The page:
Further proposals are expected after 8 April 2008 when new ‘call-in’ arrangements will be in place that will allow the Mayor, after a pubic inquiry, to make a final decision on major proposals rather than a Minister.

The lack of protection for the setting of the Tower apart from one narrow view cone is leading to development proposals coming forward that will in effect enclose this one view. The integrity and setting of the Tower are in danger of being severely compromised, in the absence of any real support from the letter of the law.

Analysis and Conclusions of the World Heritage Centre, ICOMOS and ICCROM


Decision Adopted: 32 COM 7B.112

The World Heritage Committee,

1. Having examined Document WHC-08/32.COM/7B.Add,

2. Recalling Decisions 30 COM 7B.74 and 31 COM 7B.90, adopted at its 30th (Vilnius, 2006) and 31st (Christchurch, 2007) sessions respectively,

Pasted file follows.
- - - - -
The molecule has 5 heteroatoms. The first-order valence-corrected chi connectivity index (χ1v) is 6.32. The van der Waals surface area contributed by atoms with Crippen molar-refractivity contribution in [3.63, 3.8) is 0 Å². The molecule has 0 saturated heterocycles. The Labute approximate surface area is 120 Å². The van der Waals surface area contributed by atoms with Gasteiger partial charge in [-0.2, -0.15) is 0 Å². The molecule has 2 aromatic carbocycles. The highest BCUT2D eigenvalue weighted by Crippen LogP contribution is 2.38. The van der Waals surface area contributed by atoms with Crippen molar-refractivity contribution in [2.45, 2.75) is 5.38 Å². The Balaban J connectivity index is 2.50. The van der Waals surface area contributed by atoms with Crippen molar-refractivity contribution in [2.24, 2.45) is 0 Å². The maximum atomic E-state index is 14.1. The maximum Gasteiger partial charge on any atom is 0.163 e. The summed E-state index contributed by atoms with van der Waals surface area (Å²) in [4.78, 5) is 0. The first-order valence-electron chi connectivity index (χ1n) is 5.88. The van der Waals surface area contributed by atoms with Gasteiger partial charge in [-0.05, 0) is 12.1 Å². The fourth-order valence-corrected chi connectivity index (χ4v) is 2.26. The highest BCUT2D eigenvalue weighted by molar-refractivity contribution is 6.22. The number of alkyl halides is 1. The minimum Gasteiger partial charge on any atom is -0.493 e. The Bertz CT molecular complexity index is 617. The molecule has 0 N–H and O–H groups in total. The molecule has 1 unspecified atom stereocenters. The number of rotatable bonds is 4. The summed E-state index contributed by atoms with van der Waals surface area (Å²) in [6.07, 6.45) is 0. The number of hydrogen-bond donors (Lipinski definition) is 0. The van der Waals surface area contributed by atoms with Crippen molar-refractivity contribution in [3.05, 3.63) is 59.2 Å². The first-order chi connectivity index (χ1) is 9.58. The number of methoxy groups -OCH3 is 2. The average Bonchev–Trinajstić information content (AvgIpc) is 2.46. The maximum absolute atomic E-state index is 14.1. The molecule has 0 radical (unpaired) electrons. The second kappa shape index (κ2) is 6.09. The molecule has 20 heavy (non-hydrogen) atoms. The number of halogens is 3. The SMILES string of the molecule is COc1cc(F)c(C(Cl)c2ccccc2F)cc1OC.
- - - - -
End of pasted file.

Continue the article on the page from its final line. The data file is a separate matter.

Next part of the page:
3. Notes the actions taken by the State Party in response to the World Heritage Committee's requests in developing a management plan, preparing guidance on methodology for assessing development in World Heritage views, and giving protection to the view of the Tower from the South Bank;

4. Also notes progress with implementing proposals associated with the "Heritage Protection White Paper" and its subsequent "Heritage Protection Bill";

5. Regrets that no buffer zone with protection has been put in place and that no specific skyline study of the Tower, its setting and views, has been carried out, to allow rapid in-depth assessments of the impact of development proposals in the immediate vicinity of the World Heritage property,

6. Also regrets that there appears to be lack of clarity on the management system set out in the management plan for addressing conflicts between conservation and development, particularly in the setting;